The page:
Choosing an antivirus solution

The choice of security anti-virus (if we disregard the issue of cost) depends on its quality requirements. If the use of Internet is not that active, only trusted web-sites from a limited list are visited, correspondence is only with a limited number of people and there are no tones of spam, new programs are not downloaded from the Internet – requirements to anti-virus protection can be minimal.

Otherwise, however, if the network is used extensively, the volume of email is high, and search services are used on a regular basis – requirements to quality and functionally of anti-virus protection are much higher.

Reliability and usability are the most important criteria, as even the ‘absolute antivirus’ might prove to be absolutely useless if it conflicts with the system, strongly reduces its efficiency or from time to time “hangs”. If an antivirus requires special skills which most common users are devoid of, it will be too difficult to use (work with). Common user will simply ignore its messages and randomly click «Yes» or «No», depending on which is closer to the cursor. And if an antivirus asks the common user difficult questions, most probably the latter will disable, if not delete the program from the system. If a corporate antivirus version does not have features required to administrate the company’s network, most system administrators will rather choose a product which would be less secure but more convenient.

Comprehensive protection is the second critically important criteria. All computer domains, all types of files and network elements which can be potentially attacked by a virus have to be constantly under protection. The program should be able to detect a malicious code and protect all channels of possible intrusion (e-mail, WWW, FTP e. t.c.), leading into the computer and the network.

Quality of protection is the third key criteria. Any most sophisticated antivirus is of no use is it is unable to provide a required level of protection from malicious programs. Anti-viruses have to resist a quite aggressive environment which is constantly developing – often new viruses, worms, Trojans become much more complex than their previous versions.

As for protection quality, it is made up of the following features: level of detection of malicious programs, frequency and regularity of updates, ability to delete the virus code from the system properly, resource capacity, possibility of double protection (systems) by different manufacturers, ability to protect not only from known – but also from new viruses and Trojans.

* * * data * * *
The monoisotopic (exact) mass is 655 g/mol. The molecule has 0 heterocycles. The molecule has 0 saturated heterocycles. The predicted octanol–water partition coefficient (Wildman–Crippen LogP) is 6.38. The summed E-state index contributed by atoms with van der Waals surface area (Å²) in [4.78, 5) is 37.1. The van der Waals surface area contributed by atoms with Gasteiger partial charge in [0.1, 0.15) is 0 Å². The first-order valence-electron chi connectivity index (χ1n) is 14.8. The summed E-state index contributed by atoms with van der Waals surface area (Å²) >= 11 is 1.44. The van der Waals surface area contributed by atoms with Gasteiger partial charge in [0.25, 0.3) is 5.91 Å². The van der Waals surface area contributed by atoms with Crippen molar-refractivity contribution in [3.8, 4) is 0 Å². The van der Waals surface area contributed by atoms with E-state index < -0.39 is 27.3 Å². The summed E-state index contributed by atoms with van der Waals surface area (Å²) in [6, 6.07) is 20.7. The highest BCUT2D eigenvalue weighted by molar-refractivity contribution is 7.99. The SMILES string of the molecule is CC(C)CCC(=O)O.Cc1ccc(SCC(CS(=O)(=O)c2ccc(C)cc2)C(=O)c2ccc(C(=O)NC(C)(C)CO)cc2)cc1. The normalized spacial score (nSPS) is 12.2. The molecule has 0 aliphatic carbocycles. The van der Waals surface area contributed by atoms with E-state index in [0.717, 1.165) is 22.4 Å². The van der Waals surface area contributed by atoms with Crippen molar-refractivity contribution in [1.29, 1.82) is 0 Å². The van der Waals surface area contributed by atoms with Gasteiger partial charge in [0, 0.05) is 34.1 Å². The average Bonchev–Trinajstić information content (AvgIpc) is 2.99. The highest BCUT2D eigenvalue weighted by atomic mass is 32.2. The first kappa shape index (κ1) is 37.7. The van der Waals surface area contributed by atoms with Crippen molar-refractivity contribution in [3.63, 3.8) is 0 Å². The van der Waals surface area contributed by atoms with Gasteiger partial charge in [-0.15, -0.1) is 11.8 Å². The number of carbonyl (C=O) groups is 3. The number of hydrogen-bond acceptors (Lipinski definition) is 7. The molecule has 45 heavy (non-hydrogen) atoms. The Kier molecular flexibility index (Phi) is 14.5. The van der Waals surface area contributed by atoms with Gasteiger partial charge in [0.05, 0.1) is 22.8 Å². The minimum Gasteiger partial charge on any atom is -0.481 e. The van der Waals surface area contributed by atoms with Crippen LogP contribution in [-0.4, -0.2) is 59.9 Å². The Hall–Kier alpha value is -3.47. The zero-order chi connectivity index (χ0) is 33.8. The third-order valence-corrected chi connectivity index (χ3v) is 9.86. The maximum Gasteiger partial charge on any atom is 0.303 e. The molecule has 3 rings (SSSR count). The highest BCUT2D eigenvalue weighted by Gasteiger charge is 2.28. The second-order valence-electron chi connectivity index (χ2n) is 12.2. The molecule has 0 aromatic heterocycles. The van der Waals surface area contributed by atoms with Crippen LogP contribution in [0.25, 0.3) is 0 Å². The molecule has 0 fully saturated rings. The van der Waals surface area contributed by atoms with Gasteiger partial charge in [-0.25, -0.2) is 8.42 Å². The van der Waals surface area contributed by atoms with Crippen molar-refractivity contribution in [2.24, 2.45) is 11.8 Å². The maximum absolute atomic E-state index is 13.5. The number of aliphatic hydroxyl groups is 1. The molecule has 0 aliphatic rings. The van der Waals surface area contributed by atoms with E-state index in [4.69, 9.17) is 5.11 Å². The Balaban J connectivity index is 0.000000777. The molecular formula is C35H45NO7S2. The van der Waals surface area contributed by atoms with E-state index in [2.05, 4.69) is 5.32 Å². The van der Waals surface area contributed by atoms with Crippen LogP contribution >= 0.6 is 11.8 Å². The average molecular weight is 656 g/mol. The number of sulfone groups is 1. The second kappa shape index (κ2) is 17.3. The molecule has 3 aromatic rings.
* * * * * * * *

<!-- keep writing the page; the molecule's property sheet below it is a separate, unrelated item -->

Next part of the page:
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DDoS attacks in Q4 2017

Q4 2017 represented something of a lull: both the number and duration of DDoS attacks were down against the previous quarter. At the same time, the increase in the number of attacks on honeypot traps in the runup to holiday sales indicates that cybercriminals are keen to expand their botnets at the most opportune moment by pressuring owners of online resources and preventing them from making a profit. Read Full Article

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IT threat evolution Q3 2017

Our growing dependence on technology, connectivity and data means that businesses present a bigger attack surface than ever. Targeted attackers have become more adept at exploiting their victims’ vulnerabilities to penetrate corporate defences while ‘flying under the radar’. Read Full Article

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DDoS attacks in Q3 2017

In the third quarter of 2017, we registered a considerable increase in the number of both DDoS attacks and their targets. Traditionally, China is the country with the largest number of attack sources and targets. It was followed by the United States and South Korea. The popularity of Windows OS as a basis for creating a botnet has fallen noticeably, while the share of Linux-based botnets increased proportionally. Read Full Article

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Nigerian phishing: Industrial companies under attack

In late 2016, the Kaspersky Lab Industrial Control Systems Cyber Emergency Response Team reported on phishing attacks that were primarily targeting industrial companies from the metallurgy, electric power, construction, engineering and other sectors. As further research demonstrated, this was just part of a bigger story that began much earlier and is unlikely to end any time soon. Read Full Article